A charity skydiver who had only just been given permission to use modified equipment for her dwarfism plunged to her death when her parachute failed to open properly.
Pamela Gower, who described herself as a "crazy trainee skydiver", was described by a witness as "spinning like a top" before she crashed onto a parked car.
The 49-year-old was flown to hospital after the tragedy in Shotton Colliery, County Durham, on Saturday afternoon, but died from her injuries.
It emerged yesterday on Sunday that Miss Gower had been given the green light in July this year to use specially modified skydiving apparatus by the British Parachute Association on account of her dwarfism.
Minutes of a meeting seen by The Telegraph reveal that it was agreed at a meeting of the association's safety and training committee that the canopies used by Miss Gower would be sized for her weight and the "steering and risers shortened to suit her arm length".
Miss Gower, who had previously raised hundreds of pounds for a cancer charity in a tandem skydive, took off in a place at an airfield in Shotton Colliery.
But Miss Gower, from Hebburn, South Tyneside, was found crashed in a cul-de-sac close to the airfield at about 3.45pm.
An inquiry has been launched and Durham Police said the death will be investigated by police, the Health and Safety Executive and the British Parachute Association.
Miss Gower's family said yesterday that she was as an avid skydiver who "lived life to the full" and died "doing what she loved".
She described herself as a "crazy trainee skydiver" on her Facebook page, where she had posted a number of images of herself skydiving, and the words: "Nothing makes me more happy than skydiving, can't wait for the next jump!!!!"
In a post online, her cousin Anthony Cairns described her as someone who "certainly lived life to the full".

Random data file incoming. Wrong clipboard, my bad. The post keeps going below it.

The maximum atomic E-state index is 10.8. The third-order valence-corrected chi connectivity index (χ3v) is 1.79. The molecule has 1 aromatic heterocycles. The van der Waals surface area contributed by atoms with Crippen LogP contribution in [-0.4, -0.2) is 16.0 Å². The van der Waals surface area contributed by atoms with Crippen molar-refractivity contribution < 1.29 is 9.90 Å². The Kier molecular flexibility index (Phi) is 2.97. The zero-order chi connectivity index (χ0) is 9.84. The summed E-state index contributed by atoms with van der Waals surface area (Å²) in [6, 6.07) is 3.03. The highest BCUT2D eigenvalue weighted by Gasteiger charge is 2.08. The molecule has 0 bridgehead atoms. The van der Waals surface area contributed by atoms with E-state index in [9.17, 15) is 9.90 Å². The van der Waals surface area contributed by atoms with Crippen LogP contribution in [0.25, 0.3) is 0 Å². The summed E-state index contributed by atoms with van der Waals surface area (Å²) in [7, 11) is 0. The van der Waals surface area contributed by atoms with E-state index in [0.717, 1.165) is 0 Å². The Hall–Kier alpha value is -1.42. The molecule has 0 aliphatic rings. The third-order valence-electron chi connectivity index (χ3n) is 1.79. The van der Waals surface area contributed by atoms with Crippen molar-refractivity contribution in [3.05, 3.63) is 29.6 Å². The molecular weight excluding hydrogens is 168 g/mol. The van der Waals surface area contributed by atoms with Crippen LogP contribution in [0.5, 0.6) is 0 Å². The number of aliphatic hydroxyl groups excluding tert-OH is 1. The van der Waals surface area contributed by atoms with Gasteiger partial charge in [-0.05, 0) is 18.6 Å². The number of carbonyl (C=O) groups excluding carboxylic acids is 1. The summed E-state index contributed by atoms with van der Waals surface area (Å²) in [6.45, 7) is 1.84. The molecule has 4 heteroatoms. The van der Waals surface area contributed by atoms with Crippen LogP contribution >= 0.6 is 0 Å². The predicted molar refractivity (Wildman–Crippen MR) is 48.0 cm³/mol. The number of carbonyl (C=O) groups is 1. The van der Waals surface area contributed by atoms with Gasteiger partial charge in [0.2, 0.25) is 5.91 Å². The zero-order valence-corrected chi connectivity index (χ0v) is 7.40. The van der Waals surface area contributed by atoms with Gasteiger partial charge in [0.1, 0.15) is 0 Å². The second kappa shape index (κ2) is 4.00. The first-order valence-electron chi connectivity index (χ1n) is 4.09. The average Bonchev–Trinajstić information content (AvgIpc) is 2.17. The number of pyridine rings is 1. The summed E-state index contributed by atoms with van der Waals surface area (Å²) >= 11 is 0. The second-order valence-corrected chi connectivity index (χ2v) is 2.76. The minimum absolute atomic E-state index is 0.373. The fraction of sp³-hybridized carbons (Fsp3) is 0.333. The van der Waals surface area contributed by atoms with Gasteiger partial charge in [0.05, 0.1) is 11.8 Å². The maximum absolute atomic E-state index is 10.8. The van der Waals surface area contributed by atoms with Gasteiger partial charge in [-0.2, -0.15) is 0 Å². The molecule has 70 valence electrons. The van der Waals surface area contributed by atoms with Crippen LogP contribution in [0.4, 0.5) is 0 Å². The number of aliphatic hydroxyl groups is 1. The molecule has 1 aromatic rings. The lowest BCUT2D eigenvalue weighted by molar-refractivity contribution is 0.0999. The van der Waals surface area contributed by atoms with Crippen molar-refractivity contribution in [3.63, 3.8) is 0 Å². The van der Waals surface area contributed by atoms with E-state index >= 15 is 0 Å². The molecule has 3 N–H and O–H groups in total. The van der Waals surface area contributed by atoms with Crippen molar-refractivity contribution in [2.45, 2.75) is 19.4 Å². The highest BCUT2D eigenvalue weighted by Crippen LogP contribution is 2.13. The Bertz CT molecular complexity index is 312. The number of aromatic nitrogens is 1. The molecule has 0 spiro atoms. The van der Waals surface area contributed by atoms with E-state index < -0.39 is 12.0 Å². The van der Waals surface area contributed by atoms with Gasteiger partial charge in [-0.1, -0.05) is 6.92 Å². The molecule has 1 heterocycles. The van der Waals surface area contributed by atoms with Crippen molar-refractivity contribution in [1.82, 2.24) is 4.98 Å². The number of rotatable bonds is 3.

He said: ""RIP Pamela Gower, we will all always love you so much.
"It is with great sadness I would like to share the unfortunate news that my lovely cousin Pamela Gower passed away yesterday afternoon after her parachute failed to open properly.
"She certainly lived life to the full that's for sure."
He added: "Just makes you are aware that you have to make the most of life as you have no idea when it is likely to be taken away from you. She was doing exactly that I guess, doing what she loved."
Miss Gower had previously raised more than £750 for Cancer Research after leaping out of a plane from 15,000feet in a tandem skydive.
She worked as an employment adviser for Remploy, an organisation which provides employment placements for disabled people.
A Remploy spokesman said: "Pam worked most recently as an employment adviser in our Newcastle branch supporting disabled people into work.
"She had worked for the company for many years and was a valued and respected member of the Remploy team."
A witness described on Saturday how he was having a cup of coffee in his garden when he saw a group of parachutists jump out of their plane after taking off from the Peterlee Parachute Centre.
"I see them every day so I don't take much notice but this one made me look up," he said. "I could hear a fluttering noise and it sounded unusual.
"I could see it was not the main parachute, because they're massive. It was so close to the ground."
He added: "I honestly thought it was a dummy because there was no movement from her. She looked as though she was unconscious. She was not screaming. All I can see is her spinning like a top."
A Durham Police spokesman confirmed the death will be investigated by the force and the British Parachute Association. "Our thoughts are with Miss Gower's family at this difficult time," the spokesman said. "They have been asked to be left in peace to grieve."
The coroner has been informed and a post mortem examination will be carried out.